(3) The more markers you test, the more accurately you can narrow down the confidence level for the time to your most recent common ancestor (TMRCA).  While testing more markers will not increase your relatedness to somebody per se, it will help you say with a greater confidence level, that, for example, you shared a common ancestor with him in the last 5 generations.  For example, instead of the chance of a common ancestor within that timeframe being only 50%, you might be able to increase those odds to, say, 90%, if the markers continue to match as more markers are tested.  Please be aware, however, that estimates of TMRCA's are only statistical tools, and no degree of testing will allow you to identify the year when your common ancestor lived.  That's where supplementing your DNA data with conventional paper trails come into play.

Family Tree DNA changed some of the privacy settings on kits, and your setting may have been downgraded. That’s easy to change. Please check to see if your Project Preferences are set to at least “Limited,” and if not, please change them.  This article by blogger and long-time group  project administrator Roberta Estes details the changes and provides step-by-step instructions on how to view and change your settings:

Without at least Limited access, assisting you with your results and correlating your information with that of the rest of the project is nearly impossible. 

Please also be sure that you’ve opted in to project sharing so that your Y-DNA and mtDNA results can be shown in the public-facing portion of the project. (There is currently no public interface for Family Finder tests.) No contact information is displayed: just your kit number and your Earliest Known Ancestor.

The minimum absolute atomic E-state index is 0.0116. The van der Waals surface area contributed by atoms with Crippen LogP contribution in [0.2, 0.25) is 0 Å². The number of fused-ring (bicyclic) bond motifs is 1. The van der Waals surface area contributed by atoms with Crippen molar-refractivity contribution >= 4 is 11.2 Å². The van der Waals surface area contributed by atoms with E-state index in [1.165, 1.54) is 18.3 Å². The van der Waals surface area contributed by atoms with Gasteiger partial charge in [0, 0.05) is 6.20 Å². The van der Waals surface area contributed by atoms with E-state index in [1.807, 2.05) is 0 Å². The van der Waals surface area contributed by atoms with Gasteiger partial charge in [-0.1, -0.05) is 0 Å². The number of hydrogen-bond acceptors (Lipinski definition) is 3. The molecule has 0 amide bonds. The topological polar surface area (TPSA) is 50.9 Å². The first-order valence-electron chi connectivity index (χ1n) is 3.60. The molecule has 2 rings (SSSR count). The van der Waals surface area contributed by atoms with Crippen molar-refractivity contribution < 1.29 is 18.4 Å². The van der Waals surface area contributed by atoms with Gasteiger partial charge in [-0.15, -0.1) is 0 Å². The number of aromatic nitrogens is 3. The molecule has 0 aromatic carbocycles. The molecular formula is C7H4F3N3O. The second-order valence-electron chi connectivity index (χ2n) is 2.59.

Genetic genealogy is about collaboration and sharing, and projects function as “cousin bait,” encouraging people to test. More testers mean more potential matches. Instructions for opting in to public sharing are in the same article. 

If you have already set the privacy levels to “Limited” or “Advanced” for the administrators of the groups in which you are enrolled, and you have opted to share your DNA results then no need to respond to this email. Please take a few minutes to log on and confirm the settings are correct and if you need assistance, let your us know or contact the Group Projects team at FamilyTreeDNA by choosing the "Group" option on the Contact Form. 

It is very important to help get as many new members into the project as possible, to help tease apart the relationships between the various lineages shown in the results page.  If you discover a DNA match to you, please encourage him to join the project!  Furthermore, if your paper trail research has identified any distant cousins and you are able to make contact with them (I can help suggest ways to discover and make contact with such people), please encourage them to join.  This will help you confirm that they are indeed kin (paper trails can be very misleading at times!), and will also help determine where mutations in your lineage may have occurred.  For the latter purpose, the more distant the cousin, the better. 

This Project's website is now hosted at  The website formerly hosted at has been migrated to Family Tree DNA.